Writing for LSE COVID-19
We encourage submissions of posts from 800 to 1,200 words that are written in an accessible way. We’re interested in global public policy responses to COVID-19: economics, finance, government, psychology and behavioural science, media, culture, global development and governance. We are keen to include tables, charts, and relevant figures where appropriate.
Contributors should normally be university faculty, studying at doctoral level, have obtained their doctorate, or have significant professional expertise in the subject they are writing about.
You are welcome to propose ideas informally to our Managing Editor, Ros Taylor. To submit an article for consideration, please email it in a Word file to us.
To help authors with the submission process, we’ve compiled a list of some of the main style issues to keep in mind when drafting an article for LSE Covid-19.
Length and format
To make our articles as readable and accessible as possible, we usually aim for a length of between 800 and 1,200 words. We are also happy to post longer essays of over 2,000 words if appropriate for the topic. Please discuss this with Ros. ‘Snap’ contributions of around 400 words are also welcomed, particularly if they are timely. Please send us your draft article in Word format, with your name at the top.
Audience, writing style and language
Your article should be written with a relatively wide audience in mind, including policymakers and other non-academics. The Economist’s special reports offer a good model. We recommend you avoid overusing acronyms and academic terms or specific terminology that may not be well known outside disciplinary circles: if you do, please link to a definition. Avoid introductory phrases like “In this post I will…”, or “This post aims to…”, and go straight into your discussion of the topic.
Use short paragraphs made up of a few sentences. As with journalistic pieces, ‘lead with the best.’ Don’t save your main argument or analysis for the end of the post.
Write your article as a standalone piece, even if it summarises material in a longer paper or journal article. Try to present all of your argument and evidence within the text and avoid relying too heavily on information contained in external sources. Avoid phrases such as “In my recent paper, I have shown that COVID-19 has transformed attitudes towards the welfare state…” and simply say “COVID-19 has transformed attitudes towards the welfare state.” Remember that many journal articles are behind a paywall and not all readers will have access to them. Ultimately the aim is to present your research, not simply to describe what you have written elsewhere.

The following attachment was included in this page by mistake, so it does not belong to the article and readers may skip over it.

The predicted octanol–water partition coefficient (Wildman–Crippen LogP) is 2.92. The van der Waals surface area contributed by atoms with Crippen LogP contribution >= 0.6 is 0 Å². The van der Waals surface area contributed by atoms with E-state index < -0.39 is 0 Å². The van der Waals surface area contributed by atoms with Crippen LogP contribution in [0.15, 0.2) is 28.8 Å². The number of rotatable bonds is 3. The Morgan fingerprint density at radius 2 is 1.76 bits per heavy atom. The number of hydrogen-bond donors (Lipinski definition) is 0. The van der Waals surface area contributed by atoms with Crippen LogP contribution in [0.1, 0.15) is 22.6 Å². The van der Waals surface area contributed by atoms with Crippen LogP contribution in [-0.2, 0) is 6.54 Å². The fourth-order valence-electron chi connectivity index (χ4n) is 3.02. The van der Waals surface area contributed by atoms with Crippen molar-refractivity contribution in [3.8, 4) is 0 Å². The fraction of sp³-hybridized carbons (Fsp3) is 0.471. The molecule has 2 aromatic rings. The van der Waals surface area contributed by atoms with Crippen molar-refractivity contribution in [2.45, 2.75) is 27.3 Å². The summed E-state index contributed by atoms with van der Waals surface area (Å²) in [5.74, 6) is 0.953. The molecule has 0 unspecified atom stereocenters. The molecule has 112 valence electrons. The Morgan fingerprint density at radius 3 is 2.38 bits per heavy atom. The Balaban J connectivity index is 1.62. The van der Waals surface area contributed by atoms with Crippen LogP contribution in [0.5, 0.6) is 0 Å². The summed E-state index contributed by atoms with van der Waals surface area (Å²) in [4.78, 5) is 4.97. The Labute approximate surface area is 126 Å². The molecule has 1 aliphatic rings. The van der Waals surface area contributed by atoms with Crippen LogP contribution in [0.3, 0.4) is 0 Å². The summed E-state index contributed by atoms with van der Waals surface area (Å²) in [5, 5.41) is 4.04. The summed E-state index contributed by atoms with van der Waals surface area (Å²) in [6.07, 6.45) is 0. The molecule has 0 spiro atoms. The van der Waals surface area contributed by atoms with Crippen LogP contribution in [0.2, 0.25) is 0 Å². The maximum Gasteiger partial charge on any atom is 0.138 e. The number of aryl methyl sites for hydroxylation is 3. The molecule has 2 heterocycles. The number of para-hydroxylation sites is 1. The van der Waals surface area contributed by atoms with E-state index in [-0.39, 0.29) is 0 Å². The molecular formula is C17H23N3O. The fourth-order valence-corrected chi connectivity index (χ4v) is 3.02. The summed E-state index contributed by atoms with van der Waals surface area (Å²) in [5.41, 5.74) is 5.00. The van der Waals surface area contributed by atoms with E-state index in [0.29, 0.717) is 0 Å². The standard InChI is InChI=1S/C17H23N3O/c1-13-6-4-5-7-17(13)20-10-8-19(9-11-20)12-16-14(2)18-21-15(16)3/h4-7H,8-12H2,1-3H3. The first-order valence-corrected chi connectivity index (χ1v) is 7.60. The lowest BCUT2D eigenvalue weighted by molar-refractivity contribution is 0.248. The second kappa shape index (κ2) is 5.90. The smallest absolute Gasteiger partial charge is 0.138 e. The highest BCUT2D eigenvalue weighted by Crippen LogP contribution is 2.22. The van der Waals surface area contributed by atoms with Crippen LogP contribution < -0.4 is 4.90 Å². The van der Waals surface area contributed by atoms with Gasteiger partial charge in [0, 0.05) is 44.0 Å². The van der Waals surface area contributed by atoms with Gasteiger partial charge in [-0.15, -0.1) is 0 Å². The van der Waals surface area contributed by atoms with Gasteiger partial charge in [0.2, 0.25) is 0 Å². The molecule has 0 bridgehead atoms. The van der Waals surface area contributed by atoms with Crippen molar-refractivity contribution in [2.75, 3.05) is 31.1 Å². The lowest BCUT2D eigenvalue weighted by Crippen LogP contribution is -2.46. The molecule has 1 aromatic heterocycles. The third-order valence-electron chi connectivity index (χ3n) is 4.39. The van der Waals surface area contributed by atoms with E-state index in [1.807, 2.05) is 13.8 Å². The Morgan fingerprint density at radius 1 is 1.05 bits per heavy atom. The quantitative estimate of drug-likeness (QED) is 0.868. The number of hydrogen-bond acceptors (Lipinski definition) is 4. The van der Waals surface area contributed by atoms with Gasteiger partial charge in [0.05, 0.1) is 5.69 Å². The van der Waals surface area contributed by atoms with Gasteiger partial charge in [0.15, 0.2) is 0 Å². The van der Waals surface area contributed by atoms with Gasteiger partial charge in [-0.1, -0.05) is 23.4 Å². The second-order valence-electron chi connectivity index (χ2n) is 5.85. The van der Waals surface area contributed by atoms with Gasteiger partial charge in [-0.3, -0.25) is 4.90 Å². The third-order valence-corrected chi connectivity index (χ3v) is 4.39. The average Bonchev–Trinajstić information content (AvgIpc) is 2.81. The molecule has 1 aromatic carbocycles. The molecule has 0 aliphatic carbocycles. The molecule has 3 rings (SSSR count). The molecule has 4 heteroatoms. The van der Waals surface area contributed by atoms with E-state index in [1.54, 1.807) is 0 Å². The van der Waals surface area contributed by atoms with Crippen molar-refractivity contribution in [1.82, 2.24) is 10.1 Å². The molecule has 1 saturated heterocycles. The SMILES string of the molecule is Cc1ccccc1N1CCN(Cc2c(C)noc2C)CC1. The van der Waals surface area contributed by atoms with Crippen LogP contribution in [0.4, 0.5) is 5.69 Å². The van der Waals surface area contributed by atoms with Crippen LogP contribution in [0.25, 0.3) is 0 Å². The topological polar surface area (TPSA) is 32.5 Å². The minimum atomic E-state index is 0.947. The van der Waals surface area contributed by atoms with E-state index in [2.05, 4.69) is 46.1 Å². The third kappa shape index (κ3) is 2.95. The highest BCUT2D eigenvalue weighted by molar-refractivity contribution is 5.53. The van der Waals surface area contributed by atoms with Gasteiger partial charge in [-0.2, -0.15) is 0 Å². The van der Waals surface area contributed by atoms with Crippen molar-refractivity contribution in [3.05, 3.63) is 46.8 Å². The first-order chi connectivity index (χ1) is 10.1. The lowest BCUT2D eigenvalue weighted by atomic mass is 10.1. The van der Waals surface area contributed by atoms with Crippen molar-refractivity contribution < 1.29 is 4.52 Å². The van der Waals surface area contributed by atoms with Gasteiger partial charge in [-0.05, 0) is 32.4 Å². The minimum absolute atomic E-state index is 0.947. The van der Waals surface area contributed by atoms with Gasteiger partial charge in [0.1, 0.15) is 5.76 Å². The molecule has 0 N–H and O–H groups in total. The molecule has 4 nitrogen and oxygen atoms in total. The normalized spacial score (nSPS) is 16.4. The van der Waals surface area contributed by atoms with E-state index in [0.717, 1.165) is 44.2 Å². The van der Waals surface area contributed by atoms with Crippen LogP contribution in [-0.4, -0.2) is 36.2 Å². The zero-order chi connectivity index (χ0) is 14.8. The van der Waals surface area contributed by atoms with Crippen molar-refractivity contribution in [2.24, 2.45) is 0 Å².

I see a lot of posts that begin with the observation that COVID-19 has transformed the policy landscape. This goes without saying.
Unless your references are offline (for example, books), we use links rather than citations for references. Links should direct readers to more detailed reports or other pieces of research, news items or other blog posts. Open access sources are preferred to those behind paywalls.
Please insert a hyperlink at the relevant point of your argument that you’d like to reference: e.g. “Joe Bloggs has said…” Try to avoid using footnotes wherever possible and integrate material directly into the text.
We use narrative titles – a single sentence that sums up the main argument of the article. The more descriptive and catchy the title, the more likely the article is to be read. Try to avoid general topics (COVID-19 and cities). We’re happy to write these and get your approval.
Try and keep titles to 12 words or fewer, if possible.
Graphs and charts
We encourage the use of charts and figures. Graphs and charts are preferable to tables, as they are easier for readers to interpret quickly.
Each chart needs a clearly labelled heading, labels for the X and Y axes or histogram bars, including units of measurement and a readable scale or background grid.
There should be a clear legend distinguishing multiple data series from each other and a brief note on sources. Lines must be thick enough and distinctively coloured. Charts should use a numerical progression to make comparisons more visible.
Biography and contributor photo
We’re proud of our contributors, and give them full attribution. Please send us a three to four line biographical note, with your academic position, research interests, and details of any recent books.
Please also send us a small colour photo headshot.
Our editing process
In most cases submitted articles will be reviewed speedily by the editor. Once these edits are complete, we will send you the final version of the article, and give you an opportunity to make any corrections.